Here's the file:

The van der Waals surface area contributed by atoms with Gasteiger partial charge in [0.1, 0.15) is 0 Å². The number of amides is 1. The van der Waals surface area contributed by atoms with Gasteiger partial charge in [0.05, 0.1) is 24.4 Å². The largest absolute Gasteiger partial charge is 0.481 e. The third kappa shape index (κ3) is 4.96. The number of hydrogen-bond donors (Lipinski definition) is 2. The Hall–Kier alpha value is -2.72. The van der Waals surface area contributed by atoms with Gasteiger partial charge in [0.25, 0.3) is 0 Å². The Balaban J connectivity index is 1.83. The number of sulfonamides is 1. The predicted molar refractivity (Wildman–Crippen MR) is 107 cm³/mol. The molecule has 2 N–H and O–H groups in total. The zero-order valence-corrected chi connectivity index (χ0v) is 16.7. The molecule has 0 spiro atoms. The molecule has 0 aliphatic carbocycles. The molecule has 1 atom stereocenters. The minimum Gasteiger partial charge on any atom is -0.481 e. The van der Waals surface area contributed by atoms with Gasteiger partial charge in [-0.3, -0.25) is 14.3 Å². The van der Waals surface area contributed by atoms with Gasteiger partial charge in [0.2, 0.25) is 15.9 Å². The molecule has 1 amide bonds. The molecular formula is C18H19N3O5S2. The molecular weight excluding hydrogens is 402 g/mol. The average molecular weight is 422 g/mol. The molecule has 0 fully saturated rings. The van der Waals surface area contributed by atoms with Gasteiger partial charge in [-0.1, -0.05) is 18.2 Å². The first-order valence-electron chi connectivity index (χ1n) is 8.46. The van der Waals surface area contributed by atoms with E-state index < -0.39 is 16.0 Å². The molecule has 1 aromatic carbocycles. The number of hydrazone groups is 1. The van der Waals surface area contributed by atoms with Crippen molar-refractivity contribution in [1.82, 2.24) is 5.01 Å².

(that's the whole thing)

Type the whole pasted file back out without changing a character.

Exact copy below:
The van der Waals surface area contributed by atoms with Gasteiger partial charge in [0.1, 0.15) is 0 Å². The number of amides is 1. The van der Waals surface area contributed by atoms with Gasteiger partial charge in [0.05, 0.1) is 24.4 Å². The largest absolute Gasteiger partial charge is 0.481 e. The third kappa shape index (κ3) is 4.96. The number of hydrogen-bond donors (Lipinski definition) is 2. The Hall–Kier alpha value is -2.72. The van der Waals surface area contributed by atoms with Gasteiger partial charge in [0.25, 0.3) is 0 Å². The Balaban J connectivity index is 1.83. The number of sulfonamides is 1. The predicted molar refractivity (Wildman–Crippen MR) is 107 cm³/mol. The molecule has 2 N–H and O–H groups in total. The zero-order valence-corrected chi connectivity index (χ0v) is 16.7. The molecule has 0 spiro atoms. The molecule has 0 aliphatic carbocycles. The molecule has 1 atom stereocenters. The minimum Gasteiger partial charge on any atom is -0.481 e. The van der Waals surface area contributed by atoms with Gasteiger partial charge in [-0.3, -0.25) is 14.3 Å². The van der Waals surface area contributed by atoms with Gasteiger partial charge in [0.2, 0.25) is 15.9 Å². The molecule has 1 amide bonds. The molecular formula is C18H19N3O5S2. The molecular weight excluding hydrogens is 402 g/mol. The average molecular weight is 422 g/mol. The molecule has 0 fully saturated rings. The van der Waals surface area contributed by atoms with Gasteiger partial charge in [-0.1, -0.05) is 18.2 Å². The first-order valence-electron chi connectivity index (χ1n) is 8.46. The van der Waals surface area contributed by atoms with E-state index < -0.39 is 16.0 Å². The molecule has 1 aromatic carbocycles. The number of hydrazone groups is 1. The van der Waals surface area contributed by atoms with Crippen molar-refractivity contribution in [1.82, 2.24) is 5.01 Å².